DENNIS ODA / DODA@STARBULLETIN.COM
Tony Rutledge, front left, his son Aaron, front right, and their lawyers left Federal Court yesterday after a judge rejected their plea agreement.
Judge kills deal letting Rutledges return to Unity
The father and son had originally faced multiple fraud charges
A FEDERAL JUDGE has rejected a plea agreement that would have allowed former Unity House President Anthony Rutledge Sr. and his son Aaron to return to the nonprofit organization as consultants after serving a term of probation on tax and witness tampering charges.
The Rutledges pleaded guilty in August to separate felony and misdemeanor counts under a plea agreement in which conspiracy, wire and mail fraud charges were dropped. Before they entered their pleas, Chief U.S. District Judge David Ezra had expressed serious reservations about the plea agreement and indicated he would reject it unless the government and defense persuaded him otherwise.
"The court cannot countenance (the defendants) pleading guilty to charges and step back into a fiduciary organization such as Unity House," Ezra said yesterday.
In response, William McCorriston, attorney for the elder Rutledge, said they would withdraw their pleas. Ezra said he would grant their request and set the case for trial.
Anthony Rutledge, who was facing a maximum of three years in prison, had pleaded guilty to a single felony charge of filing a false 1997 tax return. Under the agreement, he would have been placed on five years' probation. The charge stemmed from $350,000 in cash that he allegedly skimmed from the family-owned Star-Beachboys beach concession stand and used as a slush fund.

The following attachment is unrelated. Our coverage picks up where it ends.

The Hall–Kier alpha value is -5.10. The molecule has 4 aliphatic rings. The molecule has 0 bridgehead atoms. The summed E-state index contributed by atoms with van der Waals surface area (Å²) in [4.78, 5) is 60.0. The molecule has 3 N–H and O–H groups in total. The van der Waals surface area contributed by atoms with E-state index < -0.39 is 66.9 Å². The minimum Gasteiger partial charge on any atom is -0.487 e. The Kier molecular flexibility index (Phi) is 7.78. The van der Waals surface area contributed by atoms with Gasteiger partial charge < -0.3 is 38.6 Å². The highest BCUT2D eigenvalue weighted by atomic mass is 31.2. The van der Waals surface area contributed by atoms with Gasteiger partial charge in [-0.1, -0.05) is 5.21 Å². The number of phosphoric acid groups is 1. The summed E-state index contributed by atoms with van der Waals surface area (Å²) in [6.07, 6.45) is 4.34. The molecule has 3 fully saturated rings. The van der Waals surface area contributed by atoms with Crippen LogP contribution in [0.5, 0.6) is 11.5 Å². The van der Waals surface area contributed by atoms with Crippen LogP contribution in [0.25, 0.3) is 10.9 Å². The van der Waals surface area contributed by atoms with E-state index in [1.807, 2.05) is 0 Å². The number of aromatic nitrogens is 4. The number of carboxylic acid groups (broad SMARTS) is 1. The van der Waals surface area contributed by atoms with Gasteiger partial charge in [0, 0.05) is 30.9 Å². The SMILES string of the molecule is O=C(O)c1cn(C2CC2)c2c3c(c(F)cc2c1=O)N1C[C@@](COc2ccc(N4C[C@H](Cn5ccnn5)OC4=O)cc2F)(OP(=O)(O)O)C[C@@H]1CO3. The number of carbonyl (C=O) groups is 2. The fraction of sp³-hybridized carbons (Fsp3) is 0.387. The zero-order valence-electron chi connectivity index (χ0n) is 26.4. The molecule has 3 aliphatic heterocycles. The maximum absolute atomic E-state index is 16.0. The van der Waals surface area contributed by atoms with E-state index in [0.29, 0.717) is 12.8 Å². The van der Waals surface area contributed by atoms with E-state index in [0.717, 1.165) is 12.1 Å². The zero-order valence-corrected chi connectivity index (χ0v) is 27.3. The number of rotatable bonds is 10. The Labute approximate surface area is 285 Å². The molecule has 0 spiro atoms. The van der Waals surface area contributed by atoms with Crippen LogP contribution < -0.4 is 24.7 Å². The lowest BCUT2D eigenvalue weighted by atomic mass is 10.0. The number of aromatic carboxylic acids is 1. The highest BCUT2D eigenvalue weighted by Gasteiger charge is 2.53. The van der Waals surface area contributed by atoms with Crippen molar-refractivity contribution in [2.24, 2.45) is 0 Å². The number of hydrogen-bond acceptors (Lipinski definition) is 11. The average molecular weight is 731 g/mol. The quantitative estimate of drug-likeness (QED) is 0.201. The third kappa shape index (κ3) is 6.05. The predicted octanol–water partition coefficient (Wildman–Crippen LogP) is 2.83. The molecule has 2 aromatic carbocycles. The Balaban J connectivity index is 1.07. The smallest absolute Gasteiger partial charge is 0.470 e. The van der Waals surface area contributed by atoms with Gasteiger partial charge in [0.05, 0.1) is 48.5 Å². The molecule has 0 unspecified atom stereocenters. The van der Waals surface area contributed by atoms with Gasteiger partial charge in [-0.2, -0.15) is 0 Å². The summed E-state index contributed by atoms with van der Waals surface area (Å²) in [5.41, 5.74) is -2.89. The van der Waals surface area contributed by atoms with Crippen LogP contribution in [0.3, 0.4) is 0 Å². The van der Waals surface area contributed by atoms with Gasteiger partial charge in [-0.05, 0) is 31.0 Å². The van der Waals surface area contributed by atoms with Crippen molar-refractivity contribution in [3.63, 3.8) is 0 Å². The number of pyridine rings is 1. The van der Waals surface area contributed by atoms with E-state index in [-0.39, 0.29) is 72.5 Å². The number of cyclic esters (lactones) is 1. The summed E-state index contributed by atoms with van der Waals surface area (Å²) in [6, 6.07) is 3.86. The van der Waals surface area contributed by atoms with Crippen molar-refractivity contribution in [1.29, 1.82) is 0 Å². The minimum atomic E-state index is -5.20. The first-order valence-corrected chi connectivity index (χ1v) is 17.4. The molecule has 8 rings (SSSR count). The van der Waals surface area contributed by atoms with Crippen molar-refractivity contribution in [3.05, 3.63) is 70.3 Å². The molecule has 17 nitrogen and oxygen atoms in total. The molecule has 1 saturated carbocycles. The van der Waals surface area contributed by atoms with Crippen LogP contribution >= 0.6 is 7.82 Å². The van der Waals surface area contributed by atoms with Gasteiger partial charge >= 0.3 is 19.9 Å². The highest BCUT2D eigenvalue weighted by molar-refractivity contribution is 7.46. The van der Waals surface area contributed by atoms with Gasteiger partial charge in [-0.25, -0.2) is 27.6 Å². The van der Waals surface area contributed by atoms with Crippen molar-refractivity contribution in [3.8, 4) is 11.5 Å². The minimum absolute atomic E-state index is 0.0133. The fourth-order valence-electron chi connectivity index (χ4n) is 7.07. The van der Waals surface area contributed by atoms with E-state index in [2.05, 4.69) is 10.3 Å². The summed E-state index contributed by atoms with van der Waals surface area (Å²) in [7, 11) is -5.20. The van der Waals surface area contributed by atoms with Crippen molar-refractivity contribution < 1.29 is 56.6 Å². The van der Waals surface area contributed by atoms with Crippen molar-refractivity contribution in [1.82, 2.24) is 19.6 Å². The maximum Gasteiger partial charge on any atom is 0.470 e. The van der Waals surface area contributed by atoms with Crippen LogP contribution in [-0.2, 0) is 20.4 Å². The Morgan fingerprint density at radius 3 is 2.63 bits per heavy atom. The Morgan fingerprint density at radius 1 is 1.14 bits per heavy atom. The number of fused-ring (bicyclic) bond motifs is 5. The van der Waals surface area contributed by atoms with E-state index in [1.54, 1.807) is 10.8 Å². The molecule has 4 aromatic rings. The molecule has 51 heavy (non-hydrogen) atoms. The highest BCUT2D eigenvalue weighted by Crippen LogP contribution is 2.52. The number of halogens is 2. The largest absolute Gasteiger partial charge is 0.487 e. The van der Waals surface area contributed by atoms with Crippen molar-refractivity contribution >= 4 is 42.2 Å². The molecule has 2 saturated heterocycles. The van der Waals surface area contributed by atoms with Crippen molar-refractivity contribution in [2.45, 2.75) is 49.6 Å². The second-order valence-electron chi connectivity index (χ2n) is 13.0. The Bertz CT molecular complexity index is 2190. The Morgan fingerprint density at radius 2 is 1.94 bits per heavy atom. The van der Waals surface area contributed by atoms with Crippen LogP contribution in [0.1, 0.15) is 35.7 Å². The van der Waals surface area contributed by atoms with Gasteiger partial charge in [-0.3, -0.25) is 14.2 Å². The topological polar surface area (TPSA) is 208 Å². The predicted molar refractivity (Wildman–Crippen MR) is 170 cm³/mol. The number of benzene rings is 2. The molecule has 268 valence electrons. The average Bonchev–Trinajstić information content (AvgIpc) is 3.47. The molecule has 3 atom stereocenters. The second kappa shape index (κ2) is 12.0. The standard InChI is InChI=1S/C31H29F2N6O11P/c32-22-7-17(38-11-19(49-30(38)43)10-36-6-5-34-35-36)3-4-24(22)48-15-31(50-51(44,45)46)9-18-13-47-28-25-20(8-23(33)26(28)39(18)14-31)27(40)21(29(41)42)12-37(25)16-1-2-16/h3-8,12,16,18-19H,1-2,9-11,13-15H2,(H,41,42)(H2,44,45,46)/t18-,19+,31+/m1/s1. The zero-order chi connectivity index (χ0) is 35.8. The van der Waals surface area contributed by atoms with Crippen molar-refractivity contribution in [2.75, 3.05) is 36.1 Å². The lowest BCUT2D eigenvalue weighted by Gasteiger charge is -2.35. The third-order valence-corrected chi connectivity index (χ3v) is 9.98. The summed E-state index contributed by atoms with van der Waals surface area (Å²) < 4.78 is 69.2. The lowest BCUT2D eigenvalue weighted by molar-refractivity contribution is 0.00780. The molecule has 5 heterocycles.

Rutledge initially had been accused in two separate federal indictments with squandering millions of dollars of Unity House's $42.2 million in assets, diverting a portion of the charity's assets to overseas investments to circumvent the criminal investigation and conspiring to shift control of Unity House from its members to a board dominated by Rutledge supporters who would make all decisions.
Under a separate agreement, Aaron Rutledge, who also was indicted on tax charges, pleaded guilty to a misdemeanor charge of witness tampering for persuading another person to conceal or destroy documents reflecting Star-Beachboys' income. Under the agreement, he would receive one year of probation.
Star-Beachboys also pleaded guilty to aiding in the filing of a false tax return. Under the agreement, it would be fined $40,000. The maximum fine would have been $500,000.
"These are offenses which involve a high degree of concern for financial integrity and responsibility," said Ezra, noting that the agreement would allow the Rutledges to remain on the Unity House payroll as consultants.
"Under no circumstances does this court, in any other case of financial wrongdoing, permit someone to so closely involve themselves with an entity involving the fiduciary benefit of its members ... and I cannot do so here," Ezra said.
In his 18 years as a federal judge, Ezra said, he could recall only one other case where he had to consider whether to reject a plea agreement.
Outside the courthouse, the Rutledges declined to comment.
McCorriston said they were disappointed by Ezra's decision and would consider their options. They can go to trial or resume negotiations. "We just don't know yet," he said.
U.S. Department of Justice attorneys Edmund Power and John Cox could not be reached for comment. At the change-of-plea hearing in August, they indicated that the agreement was fair to all parties.
Unity House was placed under receivership shortly after the last of three indictments against the Rutledges in December. Brook Hart, attorney for the receiver, said, "He's sending a message that I think is central to the entire process here -- which is that the defendants had a fiduciary responsibility to an organization, and a plea is not going to be permitted in violation of that fiduciary responsibility."
Hart said Ezra's ruling would enable the receiver to continue managing Unity House assets and improve its financial health.
Anthony Gill, the attorney representing Local 5 in a lawsuit against the Rutledges, welcomed the ruling.